Taking a cab in China can be a real pain, but increasingly, smartphone apps can make the process quicker and easier by allowing you to contact many drivers at once and giving them a very precise read on your location. Passengers love it because it helps them find cabs, and drivers like it because it helps them find passengers. But apparently the Shenzhen Department of Transport doesn’t love it, because Southern Metropolis Daily is reporting that cabbies around the city have been ordered to remove taxi-finding apps from their phones. Lame.
The department has not officially announced this move and declined to comment for the Southern Metropolis Daily story, but the newspaper received numerous reports of deletion orders from cab drivers in Shenzhen. Drivers were mostly notified of the change by their companies, but the article says that the reporter was shown a memo originating from the Shenzhen Department of Transport that says local cab companies must:
immediately begin thorough self-directed inspection and resolution for all drivers, order all drivers that have installed ‘cab finder’ software to uninstall it, and not to continue using it. If there are drivers who continue to use it, their dishonesty will be noted in their files and they will be entered for a quantitative evaluation.
The Department of Transport has also apparently been asking software developers to stop promoting these apps, according to one technology company in Beijing that said it had 4,000 drivers using its app in Shenzhen before the order came down.
The reason for the ban, apparently, is that the government is concerned these apps could “destabilize” the industry, leading to drivers refusing passengers or driving by them on the way to pick up app users. Since both of those things are fairly common anyway (despite the fact that they’re illegal), I can’t say I sympathize much with the Department’s reasoning, and it’s obviously quite a blow to app developers that have put time and money into promotions in the city.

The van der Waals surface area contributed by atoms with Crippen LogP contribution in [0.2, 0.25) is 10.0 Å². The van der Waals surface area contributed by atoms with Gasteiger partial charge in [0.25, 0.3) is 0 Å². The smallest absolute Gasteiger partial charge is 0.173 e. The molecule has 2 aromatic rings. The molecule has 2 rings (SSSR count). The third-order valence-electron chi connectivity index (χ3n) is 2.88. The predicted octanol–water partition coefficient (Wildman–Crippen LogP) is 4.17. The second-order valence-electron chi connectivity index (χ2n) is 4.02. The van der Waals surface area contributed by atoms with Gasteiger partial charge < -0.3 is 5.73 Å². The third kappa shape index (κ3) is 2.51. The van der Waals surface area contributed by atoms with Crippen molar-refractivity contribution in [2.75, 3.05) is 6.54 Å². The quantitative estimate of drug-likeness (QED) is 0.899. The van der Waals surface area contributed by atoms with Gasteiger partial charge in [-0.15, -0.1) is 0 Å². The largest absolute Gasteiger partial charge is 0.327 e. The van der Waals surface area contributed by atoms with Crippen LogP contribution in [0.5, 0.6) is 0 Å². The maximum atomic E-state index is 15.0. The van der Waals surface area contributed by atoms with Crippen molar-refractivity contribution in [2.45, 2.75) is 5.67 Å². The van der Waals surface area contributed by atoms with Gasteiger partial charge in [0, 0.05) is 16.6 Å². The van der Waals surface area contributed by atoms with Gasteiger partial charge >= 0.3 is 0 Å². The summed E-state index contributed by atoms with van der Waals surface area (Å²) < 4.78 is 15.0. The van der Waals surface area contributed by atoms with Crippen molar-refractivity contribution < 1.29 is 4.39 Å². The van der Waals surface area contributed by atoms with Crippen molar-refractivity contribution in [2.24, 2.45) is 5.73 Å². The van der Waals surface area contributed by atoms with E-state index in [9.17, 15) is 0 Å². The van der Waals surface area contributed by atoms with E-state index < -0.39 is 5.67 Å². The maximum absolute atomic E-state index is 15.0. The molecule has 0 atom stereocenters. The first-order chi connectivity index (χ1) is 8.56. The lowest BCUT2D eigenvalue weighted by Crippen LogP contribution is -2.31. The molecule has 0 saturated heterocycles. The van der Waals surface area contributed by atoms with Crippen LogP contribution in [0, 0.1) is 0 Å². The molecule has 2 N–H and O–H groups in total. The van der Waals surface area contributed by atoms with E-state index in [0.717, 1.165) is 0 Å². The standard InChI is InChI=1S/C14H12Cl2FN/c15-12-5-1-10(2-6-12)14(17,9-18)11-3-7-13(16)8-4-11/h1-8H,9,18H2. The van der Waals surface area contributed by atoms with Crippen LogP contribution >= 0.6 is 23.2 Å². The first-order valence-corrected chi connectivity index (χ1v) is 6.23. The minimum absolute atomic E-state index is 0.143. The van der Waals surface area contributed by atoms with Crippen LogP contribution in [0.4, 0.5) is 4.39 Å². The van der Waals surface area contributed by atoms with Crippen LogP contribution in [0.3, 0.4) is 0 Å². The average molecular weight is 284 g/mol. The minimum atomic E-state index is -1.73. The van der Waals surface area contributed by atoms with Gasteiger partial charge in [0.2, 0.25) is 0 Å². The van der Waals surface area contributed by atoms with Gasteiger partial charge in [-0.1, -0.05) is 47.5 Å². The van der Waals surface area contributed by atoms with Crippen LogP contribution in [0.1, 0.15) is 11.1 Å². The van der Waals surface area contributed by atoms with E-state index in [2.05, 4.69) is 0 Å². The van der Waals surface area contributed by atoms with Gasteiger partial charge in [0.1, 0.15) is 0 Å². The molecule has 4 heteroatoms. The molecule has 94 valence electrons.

In fact, this is just the latest in a line of anti-technology, anti-consumer decisions from Chinese government bureaus that seem to be more about protecting the status quo than serving citizens or making life more convenient. China’s Railway Ministry, for example, has a long history of banning apps and services that attempt to make purchasing train tickets online easier, despite the fact that its website is terrible and its mobile app still hasn’t surfaced.
This is ridiculous. While I can understand why the Shenzhen Department of Transportation might want to regulate taxi apps, banning them outright without offering any kind of alternative is needlessly stubborn and backwards. In an age when many city dwellers have devices in their pocket that can pinpoint their location and the locations of nearby cabs, why should people be forced to rely on luck and arm-waving to track down an empty vehicle? And why should cab drivers have to drive around randomly in search of a fare when their phones could be notifying them of all the available nearby customers with pinpoint accuracy in real time? Wanting to regulate this technology is understandable, but shunning it completely is just idiotic, especially for a city that’s generally considered one of China’s most technologically developed. Shenzhen, what are you thinking?
(Southern Metropolis Daily via Sina Tech)